Ron, I'm assuming that complicated part of the procedure is getting the taper attachment aligned with the crossfeed leadscrew and parallel to the bed. This shouldn't be a problem for me since I am using the original saddle with the attachment location fixed by dowels. It sounds like I am missing the clamp for the taper attachment but do have the very similar clamp for the collet rack. I will probably modify the collet rack clamp for the taper. Now all I need to do is learn to babbitt. Ed (23407)
For ref, here is a collet rack set complete. (ebay) RichD (23410)
On my heavy ten, there are TWO clamps. One holds the collet rack. The other one attaches the taper attachment to the bed. They do look alike. (23411)
You can probably get by with just filling the cast hole with lead and drilling a hole for the rod in the proper (off center) location. As I mentioned earlier, there was a steel sleeve cast into the lead, but that isn't really necessary since the clamp only keeps things from moving side to side when in use, otherwise it has a free ride the rest of the time. Roy (23412)
Ed, Yep, that's a rack clamp. May have been sleeved to adapt to a taper att, but not on that lathe. What does go in the hole is the C ring holder for the collet handwheel closer. RichD (23414)
Ed: Someone has made this sleeve and installed it in the Collet Rack Clamp ( which is what you have but is the same as the taper attachment clamp without the pipe tapped hole in it as someone else already alluded to ) . When you see the size of the hole in the Collet Rack Clamp as compared to the size of the Draw Bar itself you think it needs a bushing which was not the way South Bend supplied it but made perfect sense to machine one and install as the lathe owner. Ron (23415)
Just reading your post about the taper attachment. I just yesterday put one on my SB 9 Model A. I have waited years to get one. I have no instruction with it and would greatly like to get one that is written about in this post. I would very happy to pay you for a copy so I can put it with my lathe. I don't care if you want to email it or I can send you my mail address. David (23418)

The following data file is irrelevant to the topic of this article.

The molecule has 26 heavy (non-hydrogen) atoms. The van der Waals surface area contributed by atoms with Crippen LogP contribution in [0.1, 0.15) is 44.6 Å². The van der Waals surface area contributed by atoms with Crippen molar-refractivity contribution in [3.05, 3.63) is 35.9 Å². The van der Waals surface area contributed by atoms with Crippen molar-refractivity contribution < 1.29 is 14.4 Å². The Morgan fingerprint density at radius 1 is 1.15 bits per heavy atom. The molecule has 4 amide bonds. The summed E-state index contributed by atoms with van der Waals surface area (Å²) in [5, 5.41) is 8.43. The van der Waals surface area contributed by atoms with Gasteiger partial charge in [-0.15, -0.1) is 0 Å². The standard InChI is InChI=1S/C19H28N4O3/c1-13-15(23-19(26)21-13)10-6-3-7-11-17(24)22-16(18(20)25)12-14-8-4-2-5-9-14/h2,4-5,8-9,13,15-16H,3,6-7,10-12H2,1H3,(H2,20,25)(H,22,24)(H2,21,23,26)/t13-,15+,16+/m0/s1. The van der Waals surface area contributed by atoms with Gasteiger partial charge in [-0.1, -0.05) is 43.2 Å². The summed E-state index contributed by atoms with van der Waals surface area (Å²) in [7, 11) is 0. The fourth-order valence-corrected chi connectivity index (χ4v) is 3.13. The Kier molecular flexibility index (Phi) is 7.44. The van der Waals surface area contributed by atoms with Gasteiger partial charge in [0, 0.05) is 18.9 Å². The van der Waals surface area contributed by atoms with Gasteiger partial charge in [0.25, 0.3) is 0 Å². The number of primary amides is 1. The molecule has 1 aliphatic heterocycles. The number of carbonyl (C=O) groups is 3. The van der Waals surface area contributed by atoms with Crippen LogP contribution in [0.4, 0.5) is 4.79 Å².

Ed: When you see the installation instructions it is not just a matter of bolting it on with the dowels and it is correct. You must do some scraping, indicating. bolting, rescraping, reindicating and in at least my case shimming before the attachment is correctly aligned. I do machine repair at a large machine shop at a steel mill and I spent a whole day on mine before it was lined up as per SB instruction sheet. This instruction sheet is an 8 page document with pictures. Ron (23420)
Ron You wouldn't still have those 8 pages would you ? Ed (23421)
David , Ed (Indy) and others: I will scan and send instruction sheet in 4 separate Emails due to size. I have a photo-copy supplied to me by the seller of the Taper Attachment I purchased . Some pics are a little dark but with the written text it is quite easy to see what the pics are trying to show. Could this document be posted anywhere on the SB site? What about the SB Lathe Pix site? Size would probably be large. I have high-speed so sending is not the problem. Ron (23422)
Ron: You sure made my Christmas Day. Many thanks for the kind service of doing this for us all. David (23423)
I'd also like an e-mail copy too Ron. Jim (23424)
You need look no further than the files section right here on the group you are at. Look under the "Techinfo" file in the files section and you will find the info you are looking for. Sometimes a little looking will save a lot of work. BK (23425)
Ron, I would also appreciate a copy of the scans, don't quite understand what all the push-ups are about, but maybe the instructions will explain it! Roy (23426)
BK: I just went and looked at the files in the South Bend Group and you are correct in that the complete file is there for the 9" and 10K only. In fact the written text that is there ( Pages 1 to 5 ) is not something that was included in what I have concerning the 9" and 10K. The instructions I have are not seen in the group file list and pertain more to installing the Taper Attachment on the machines with Telescoping Style Taper Attachment on the larger machines ( Heavy10" and up ) although I do have pages 6 to 8 for the 9" and 10K. The one in the group seems to pertain only to the Non-Telescoping Style Taper Attachment found on the 9" and 10K. Ron (23431)
Ron, There is one already posted in the files directory under Techinfo but it is for the 9/10K while I have a 10L. While it describes the general procedure, the 9 install seems much more complex. On the 10L the mounting flats and tapped holes are already present. The crosslide isn't replaced and doesn't need to be scraped in. Do you have the instructions for the 10L? Ed  (23433)
The "Taper Attachment Fitting" instructions courtesy of rigrac are now available in: Files Many thanks to rigrac for providing them. Paul H. (23478)
Taper setup example
I am modifying a taper sleeve to fit my Heavy 10. Pictures and narrative at: *no longer available* Anyone see issues with this approach or has suggestions/improvement, feel free to chime in. This made sense to me and was doable with the tooling I have. If you don't have a gauge for long travel, you could set up stops so you only have to measure once. Bill (24884)
Bill, I can't comment on the taper setup, but am very interested in how you mounted your Trav-A-Dial. If you have or can provide any information photos, I'd sure appreciate it. Anyone else have on mounted that feels like sharing would be great also. Rick (24900)